Where the wild coffee grows : the untold story of coffee from the cloud forests of Ethiopia to your cup / Jeff Koehler.
- 4 of 4 copies available at Evergreen Indiana.
0 current holds with 4 total copies.
|Location||Call Number / Copy Notes||Barcode||Shelving Location||Status||Due Date|
|Greenwood PL - Greenwood||338.1737 KOE (Text)||36626103881462||New Adult Nonfiction||Available||-|
|Jefferson Co PL - Madison Main Branch||338.1737 KOEH (Text)||39391006852725||Nonfiction||Available||-|
|North Webster Comm. PL - North Webster||338.1 KOE (Text)||72436000121904||Adult nonfiction||Available||-|
|Washington Carnegie PL - Main||338.1 KOE (Text)||21401000501021||Adult Hardback Shelves||Available||-|
- ISBN: 9781632865090 (hardcover)
- ISBN: 1632865092 (hardcover)
- Physical Description: xvii, 268 pages,  pages of plates : illustrations (chiefly color), maps ; 25 cm
- Publisher: New York : Bloomsbury, 
|Bibliography, etc. Note:||
Includes bibliographical references (pages -252) and index.
Coffee is one of the largest and most valuable commodities in the world. This is the story of its origins, its history, and the threat to its future, by the IACP Award–winning author of Darjeeling. Located between the Great Rift Valley and the Nile, the cloud forests in southwestern Ethiopia are the original home of Arabica, the most prevalent and superior of the two main species of coffee being cultivated today. Virtually unknown to European explorers, the Kafa region was essentially off-limits to foreigners well into the twentieth century, which allowed the world's original coffee culture to develop in virtual isolation in the forests where the Kafa people continue to forage for wild coffee berries. Deftly blending in the long, fascinating history of our favorite drink, award-winning author Jeff Koehler takes readers from these forest beginnings along the spectacular journey of its spread around the globe. With cafés on virtually every corner of every town in the world, coffee has never been so popular--nor tasted so good. Yet diseases and climate change are battering production in Latin America, where 85 percent of Arabica grows. As the industry tries to safeguard the species' future, breeders are returning to the original coffee forests, which are under threat and swiftly shrinking. "The forests around Kafa are not important just because they are the origin of a drink that means so much to so many," writes Koehler. "They are important because deep in their shady understory lies a key to saving the faltering coffee industry. They hold not just the past but also the future of coffee."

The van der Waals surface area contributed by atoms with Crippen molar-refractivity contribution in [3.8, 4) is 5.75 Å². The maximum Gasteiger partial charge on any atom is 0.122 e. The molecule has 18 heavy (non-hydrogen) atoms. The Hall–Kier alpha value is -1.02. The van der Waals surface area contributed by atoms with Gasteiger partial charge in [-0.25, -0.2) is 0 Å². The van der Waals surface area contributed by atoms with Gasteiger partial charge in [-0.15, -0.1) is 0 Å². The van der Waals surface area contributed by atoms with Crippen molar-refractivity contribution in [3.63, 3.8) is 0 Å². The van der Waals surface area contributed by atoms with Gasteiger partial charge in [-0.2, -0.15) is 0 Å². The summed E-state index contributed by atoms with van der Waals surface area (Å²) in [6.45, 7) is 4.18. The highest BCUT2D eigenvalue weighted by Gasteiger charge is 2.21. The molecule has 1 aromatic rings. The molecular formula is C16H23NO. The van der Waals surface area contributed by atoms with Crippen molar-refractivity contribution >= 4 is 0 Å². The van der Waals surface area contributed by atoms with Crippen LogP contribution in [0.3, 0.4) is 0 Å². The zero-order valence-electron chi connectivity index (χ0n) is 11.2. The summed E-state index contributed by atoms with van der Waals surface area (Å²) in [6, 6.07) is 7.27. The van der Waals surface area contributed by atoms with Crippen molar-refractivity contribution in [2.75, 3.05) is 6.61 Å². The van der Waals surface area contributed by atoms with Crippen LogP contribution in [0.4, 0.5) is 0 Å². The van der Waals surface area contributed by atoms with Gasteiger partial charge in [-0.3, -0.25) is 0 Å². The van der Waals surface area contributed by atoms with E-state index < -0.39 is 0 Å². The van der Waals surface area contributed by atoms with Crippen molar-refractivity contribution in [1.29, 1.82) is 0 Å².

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|Subject:||Coffee > History.